The Inorganic chemistry laboratory 1 provides basic preparative and analytical equipment with a focus on inorganic synthesis. In addition to the usual laboratory equipment such as Bunsen burners, drying cabinets, magnetic stirrers, vacuum pumps, or rotary evaporators, the following equipment is also available in the laboratory:

Laboratory pressure reactor

for reactions at elevated pressures and temperatures
(e.g. for hydrothermal syntheses)

The boiling point of liquids, usually water, limits the maximum temperature of reactions. An increase of the reaction temperature by 10 °C often results in a doubling of the reaction speed. Due to the pressure in the pressure reactor (autoclave), liquids can be heated up to higher temperatures, which enables reactions to occur that do not take place at all, or only take place very slowly, at normal pressures. The laboratory autoclave shown here is used for hydrothermal syntheses of silicates (reactions in an aqueous medium at elevated pressure and temperatures above 100 °C).

Muffle furnace

for high temperature reactions, solid state production and drying up to a temperature of 1200 °C

Reactions between solids proceed very slowly, in contrast to those between dissolved or gaseous substances.  Only at high temperatures do these reactions take place at sufficient speed. In cement production, for example, which involves a reaction between solid oxides of calcium, silicon, and aluminium, a temperature of approx. 1450 °C is required. The muffle furnace shown is used for drying solids, for reactions of oxides and carbonates and for the production of solids such as spinels.

Reflected light microscope

for the characterization of small crystalline powders

The reflected light microscope is used to characterize small crystalline samples. Crystalline specimens are recorded using the software connected to it and are examined for their purity and homogeneity.

UV-VIS spectrometer

for the qualitative characterization of compounds and for determining the content of substances

With ultraviolet (UV) and visible light (VIS, for visible) electrons can be excited, which means that electron transitions within molecules can be visualized. The extinction over the entire wave range can be displayed; this gives the UV-VIS spectrum of a compound, which can be used to characterize and identify that compound. To determine the content of a substance, the absorbance at a certain wavelength can also be measured. A calibration curve is used to determine the concentration of this compound. The progression of reactions over time can also be observed by measuring the absorbance at a certain characteristic wavelength and observing its increase or decrease.

Microwave synthesis device

for preparative inorganic and organic chemistry

Microwave heaters have become an integral and indispensable part of modern kitchens. Preparative and synthetic chemistry has also discovered these devices for itself. Special microwave laboratory equipment is now used for the following applications:

  • Microwave digestion of poorly-soluble substances for analysis
  • Moisture and fat determination of substances
  • Drying of substances
  • Syntheses in organic chemistry, inorganic chemistry, and biochemistry (peptide synthesis and proteomics)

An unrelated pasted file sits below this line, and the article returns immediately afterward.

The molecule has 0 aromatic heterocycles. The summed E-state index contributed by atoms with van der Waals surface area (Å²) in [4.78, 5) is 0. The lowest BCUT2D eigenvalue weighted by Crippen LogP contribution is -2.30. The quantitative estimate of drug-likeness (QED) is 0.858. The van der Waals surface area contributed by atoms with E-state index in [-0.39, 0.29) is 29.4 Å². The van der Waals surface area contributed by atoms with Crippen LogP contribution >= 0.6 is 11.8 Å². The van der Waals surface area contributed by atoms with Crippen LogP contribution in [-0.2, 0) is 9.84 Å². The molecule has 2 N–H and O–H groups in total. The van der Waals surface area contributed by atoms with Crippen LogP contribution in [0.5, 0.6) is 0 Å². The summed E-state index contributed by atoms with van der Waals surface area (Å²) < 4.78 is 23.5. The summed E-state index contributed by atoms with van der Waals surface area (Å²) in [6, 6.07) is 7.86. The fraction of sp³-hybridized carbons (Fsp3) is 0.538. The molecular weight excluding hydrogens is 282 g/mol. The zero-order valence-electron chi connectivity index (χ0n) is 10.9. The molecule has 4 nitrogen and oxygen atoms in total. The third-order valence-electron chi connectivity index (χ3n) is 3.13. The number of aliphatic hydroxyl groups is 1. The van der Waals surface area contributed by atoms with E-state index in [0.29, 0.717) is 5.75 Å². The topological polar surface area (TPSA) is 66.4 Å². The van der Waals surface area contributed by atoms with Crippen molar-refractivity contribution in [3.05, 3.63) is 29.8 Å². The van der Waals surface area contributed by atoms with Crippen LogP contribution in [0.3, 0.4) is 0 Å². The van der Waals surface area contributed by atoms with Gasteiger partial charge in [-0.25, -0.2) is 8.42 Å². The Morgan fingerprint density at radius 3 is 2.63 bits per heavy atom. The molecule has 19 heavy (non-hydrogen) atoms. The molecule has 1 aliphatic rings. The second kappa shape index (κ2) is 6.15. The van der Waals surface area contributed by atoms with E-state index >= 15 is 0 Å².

The instrument shown here is mainly used in preparative chemistry.

(Folding) tube furnace

for high temperature reactions with reactive or inert gases up to 1200 °C

Reactions between different solids or a solid with a gas are very slow, in contrast to those between dissolved or gaseous substances. Only at high temperatures do these reactions take place at sufficient speed. Such reactions require a controlled gas flow over a solid body at high temperatures. What is more, many high-temperature reactions must be carried out under exclusion of oxygen or (air) humidity, since these components can react with the reactants or reaction products. In a quartz glass tube, the tube furnace shown enables a solid to react with a reactive gas (e.g. reaction of a metal with a halogen or hydrogen halide) or the high-temperature treatment of solids under exclusion of air and moisture (e.g. controlled conversion of organic materials into inorganic carbon).

The Schlenk technique

for preparative work under exclusion of atmospheric oxygen and humidity

Inorganic and organometallic synthesis chemistry require substances to be handled that are frequently highly reactive and are very sensitive to contact with atmospheric oxygen and/or moisture. Such highly reactive compounds are extremely valuable reagents, as they can be used to realize a variety of syntheses that are not possible by other means. Using the working method named after Wilhelm Schlenk, these chemical compounds can be safely and stably used or synthesized in the laboratory. Using special glass vessels, the air can be removed from laboratory apparatus by means of vacuum and replaced by non-reactive inert gases (e.g. nitrogen or argon). The so-called Schlenk line allows convenient switching between vacuum and inert gas, thereby not only enabling air and moisture-sensitive substances to be handled simply and safely, but also special working techniques such as vacuum distillation or filtration under inert gas. This sophisticated but versatile protective gas technology is now standard in modern synthesis laboratories.

The laboratory also has 2 titrators that allow different titrations to be performed. Further preparative and analytical equipment and methods can be accessed within the Faculty if needed.